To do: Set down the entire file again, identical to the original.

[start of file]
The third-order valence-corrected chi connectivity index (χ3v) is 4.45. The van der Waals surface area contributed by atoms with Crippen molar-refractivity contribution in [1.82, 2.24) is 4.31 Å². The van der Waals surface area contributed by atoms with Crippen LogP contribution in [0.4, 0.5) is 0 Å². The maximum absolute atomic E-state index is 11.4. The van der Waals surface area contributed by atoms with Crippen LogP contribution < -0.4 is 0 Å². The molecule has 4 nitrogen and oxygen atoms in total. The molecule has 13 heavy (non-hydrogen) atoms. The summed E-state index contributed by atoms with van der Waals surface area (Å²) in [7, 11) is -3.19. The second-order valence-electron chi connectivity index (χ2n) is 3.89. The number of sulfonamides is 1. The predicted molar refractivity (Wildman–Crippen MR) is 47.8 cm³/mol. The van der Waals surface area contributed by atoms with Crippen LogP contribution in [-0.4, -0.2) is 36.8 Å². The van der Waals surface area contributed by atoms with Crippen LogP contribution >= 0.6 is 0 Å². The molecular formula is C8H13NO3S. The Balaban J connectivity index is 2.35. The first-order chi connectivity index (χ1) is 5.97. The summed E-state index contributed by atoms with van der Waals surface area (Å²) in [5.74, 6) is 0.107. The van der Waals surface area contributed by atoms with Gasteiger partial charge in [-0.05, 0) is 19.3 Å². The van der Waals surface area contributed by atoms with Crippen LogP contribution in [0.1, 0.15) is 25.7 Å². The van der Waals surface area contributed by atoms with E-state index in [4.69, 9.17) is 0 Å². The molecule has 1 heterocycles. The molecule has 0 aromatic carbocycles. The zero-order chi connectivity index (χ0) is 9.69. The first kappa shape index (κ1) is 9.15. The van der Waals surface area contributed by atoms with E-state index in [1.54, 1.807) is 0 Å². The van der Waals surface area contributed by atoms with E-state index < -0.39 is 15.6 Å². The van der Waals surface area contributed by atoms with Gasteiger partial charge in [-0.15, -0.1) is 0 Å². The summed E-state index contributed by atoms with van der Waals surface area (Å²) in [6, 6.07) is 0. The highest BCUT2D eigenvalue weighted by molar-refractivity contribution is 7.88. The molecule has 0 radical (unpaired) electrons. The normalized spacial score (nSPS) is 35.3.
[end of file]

The third-order valence-corrected chi connectivity index (χ3v) is 4.45. The van der Waals surface area contributed by atoms with Crippen molar-refractivity contribution in [1.82, 2.24) is 4.31 Å². The van der Waals surface area contributed by atoms with Crippen LogP contribution in [0.4, 0.5) is 0 Å². The maximum absolute atomic E-state index is 11.4. The van der Waals surface area contributed by atoms with Crippen LogP contribution < -0.4 is 0 Å². The molecule has 4 nitrogen and oxygen atoms in total. The molecule has 13 heavy (non-hydrogen) atoms. The summed E-state index contributed by atoms with van der Waals surface area (Å²) in [7, 11) is -3.19. The second-order valence-electron chi connectivity index (χ2n) is 3.89. The number of sulfonamides is 1. The predicted molar refractivity (Wildman–Crippen MR) is 47.8 cm³/mol. The van der Waals surface area contributed by atoms with Crippen LogP contribution in [-0.4, -0.2) is 36.8 Å². The van der Waals surface area contributed by atoms with Crippen LogP contribution >= 0.6 is 0 Å². The molecular formula is C8H13NO3S. The Balaban J connectivity index is 2.35. The first-order chi connectivity index (χ1) is 5.97. The summed E-state index contributed by atoms with van der Waals surface area (Å²) in [5.74, 6) is 0.107. The van der Waals surface area contributed by atoms with Gasteiger partial charge in [-0.05, 0) is 19.3 Å². The van der Waals surface area contributed by atoms with Crippen LogP contribution in [0.1, 0.15) is 25.7 Å². The van der Waals surface area contributed by atoms with E-state index in [4.69, 9.17) is 0 Å². The molecule has 1 heterocycles. The molecule has 0 aromatic carbocycles. The zero-order chi connectivity index (χ0) is 9.69. The first kappa shape index (κ1) is 9.15. The van der Waals surface area contributed by atoms with E-state index in [1.54, 1.807) is 0 Å². The van der Waals surface area contributed by atoms with E-state index < -0.39 is 15.6 Å². The van der Waals surface area contributed by atoms with Gasteiger partial charge in [-0.15, -0.1) is 0 Å². The summed E-state index contributed by atoms with van der Waals surface area (Å²) in [6, 6.07) is 0. The highest BCUT2D eigenvalue weighted by molar-refractivity contribution is 7.88. The molecule has 0 radical (unpaired) electrons. The normalized spacial score (nSPS) is 35.3.